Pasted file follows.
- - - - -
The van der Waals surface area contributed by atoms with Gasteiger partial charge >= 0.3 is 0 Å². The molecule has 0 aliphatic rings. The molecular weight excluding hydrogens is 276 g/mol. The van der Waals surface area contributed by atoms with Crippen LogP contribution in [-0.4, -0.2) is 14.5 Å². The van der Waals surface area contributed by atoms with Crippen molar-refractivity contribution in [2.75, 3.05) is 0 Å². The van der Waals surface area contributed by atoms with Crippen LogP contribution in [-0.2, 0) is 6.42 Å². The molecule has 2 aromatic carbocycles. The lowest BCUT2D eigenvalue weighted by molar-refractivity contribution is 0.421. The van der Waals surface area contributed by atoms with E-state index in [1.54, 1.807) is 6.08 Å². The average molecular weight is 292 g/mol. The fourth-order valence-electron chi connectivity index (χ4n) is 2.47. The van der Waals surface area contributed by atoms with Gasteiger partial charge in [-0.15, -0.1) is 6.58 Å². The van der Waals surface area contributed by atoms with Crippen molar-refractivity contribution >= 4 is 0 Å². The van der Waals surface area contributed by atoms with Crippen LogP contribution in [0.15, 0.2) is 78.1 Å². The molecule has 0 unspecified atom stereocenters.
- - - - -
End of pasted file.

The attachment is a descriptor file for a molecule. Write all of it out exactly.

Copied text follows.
The van der Waals surface area contributed by atoms with Gasteiger partial charge >= 0.3 is 0 Å². The molecule has 0 aliphatic rings. The molecular weight excluding hydrogens is 276 g/mol. The van der Waals surface area contributed by atoms with Crippen LogP contribution in [-0.4, -0.2) is 14.5 Å². The van der Waals surface area contributed by atoms with Crippen molar-refractivity contribution in [2.75, 3.05) is 0 Å². The van der Waals surface area contributed by atoms with Crippen LogP contribution in [-0.2, 0) is 6.42 Å². The molecule has 2 aromatic carbocycles. The lowest BCUT2D eigenvalue weighted by molar-refractivity contribution is 0.421. The van der Waals surface area contributed by atoms with E-state index in [1.54, 1.807) is 6.08 Å². The average molecular weight is 292 g/mol. The fourth-order valence-electron chi connectivity index (χ4n) is 2.47. The van der Waals surface area contributed by atoms with Gasteiger partial charge in [-0.15, -0.1) is 6.58 Å². The van der Waals surface area contributed by atoms with Crippen molar-refractivity contribution >= 4 is 0 Å². The van der Waals surface area contributed by atoms with Crippen LogP contribution in [0.15, 0.2) is 78.1 Å². The molecule has 0 unspecified atom stereocenters.